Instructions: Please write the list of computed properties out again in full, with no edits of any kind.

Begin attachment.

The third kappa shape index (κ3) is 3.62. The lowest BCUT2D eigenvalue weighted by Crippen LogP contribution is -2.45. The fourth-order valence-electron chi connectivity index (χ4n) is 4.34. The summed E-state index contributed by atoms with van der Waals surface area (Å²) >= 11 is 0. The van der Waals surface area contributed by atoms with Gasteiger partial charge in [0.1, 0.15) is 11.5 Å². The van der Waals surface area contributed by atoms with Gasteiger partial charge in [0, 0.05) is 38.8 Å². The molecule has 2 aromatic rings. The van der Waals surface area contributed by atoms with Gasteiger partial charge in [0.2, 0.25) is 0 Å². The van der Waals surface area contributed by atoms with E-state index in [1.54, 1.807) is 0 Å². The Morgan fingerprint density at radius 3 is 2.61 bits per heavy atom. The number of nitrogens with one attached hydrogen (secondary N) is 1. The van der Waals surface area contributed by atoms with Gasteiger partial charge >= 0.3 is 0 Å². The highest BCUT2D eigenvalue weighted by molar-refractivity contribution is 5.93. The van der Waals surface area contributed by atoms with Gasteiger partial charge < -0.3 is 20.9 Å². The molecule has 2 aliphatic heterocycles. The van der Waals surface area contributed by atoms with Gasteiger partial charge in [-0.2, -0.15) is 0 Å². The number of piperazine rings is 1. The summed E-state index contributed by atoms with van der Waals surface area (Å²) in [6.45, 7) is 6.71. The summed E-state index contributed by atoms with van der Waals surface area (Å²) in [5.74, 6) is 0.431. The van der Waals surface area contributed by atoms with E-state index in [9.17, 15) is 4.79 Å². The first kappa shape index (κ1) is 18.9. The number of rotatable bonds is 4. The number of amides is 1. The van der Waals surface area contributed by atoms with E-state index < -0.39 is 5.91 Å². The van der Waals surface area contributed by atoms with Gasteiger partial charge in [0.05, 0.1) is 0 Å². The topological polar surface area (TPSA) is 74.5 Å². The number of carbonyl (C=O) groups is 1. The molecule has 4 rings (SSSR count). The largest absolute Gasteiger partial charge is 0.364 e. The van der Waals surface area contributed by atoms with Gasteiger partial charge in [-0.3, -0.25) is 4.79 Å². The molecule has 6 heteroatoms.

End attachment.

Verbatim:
The third kappa shape index (κ3) is 3.62. The lowest BCUT2D eigenvalue weighted by Crippen LogP contribution is -2.45. The fourth-order valence-electron chi connectivity index (χ4n) is 4.34. The summed E-state index contributed by atoms with van der Waals surface area (Å²) >= 11 is 0. The van der Waals surface area contributed by atoms with Gasteiger partial charge in [0.1, 0.15) is 11.5 Å². The van der Waals surface area contributed by atoms with Gasteiger partial charge in [0, 0.05) is 38.8 Å². The molecule has 2 aromatic rings. The van der Waals surface area contributed by atoms with Gasteiger partial charge in [0.2, 0.25) is 0 Å². The van der Waals surface area contributed by atoms with E-state index in [1.54, 1.807) is 0 Å². The Morgan fingerprint density at radius 3 is 2.61 bits per heavy atom. The number of nitrogens with one attached hydrogen (secondary N) is 1. The van der Waals surface area contributed by atoms with Gasteiger partial charge >= 0.3 is 0 Å². The highest BCUT2D eigenvalue weighted by molar-refractivity contribution is 5.93. The van der Waals surface area contributed by atoms with Gasteiger partial charge < -0.3 is 20.9 Å². The molecule has 2 aliphatic heterocycles. The van der Waals surface area contributed by atoms with Gasteiger partial charge in [-0.2, -0.15) is 0 Å². The number of piperazine rings is 1. The summed E-state index contributed by atoms with van der Waals surface area (Å²) in [6.45, 7) is 6.71. The summed E-state index contributed by atoms with van der Waals surface area (Å²) in [5.74, 6) is 0.431. The van der Waals surface area contributed by atoms with E-state index in [9.17, 15) is 4.79 Å². The first kappa shape index (κ1) is 18.9. The number of rotatable bonds is 4. The number of amides is 1. The van der Waals surface area contributed by atoms with E-state index < -0.39 is 5.91 Å². The van der Waals surface area contributed by atoms with Gasteiger partial charge in [0.05, 0.1) is 0 Å². The topological polar surface area (TPSA) is 74.5 Å². The number of carbonyl (C=O) groups is 1. The molecule has 4 rings (SSSR count). The largest absolute Gasteiger partial charge is 0.364 e. The van der Waals surface area contributed by atoms with Gasteiger partial charge in [-0.3, -0.25) is 4.79 Å². The molecule has 6 heteroatoms.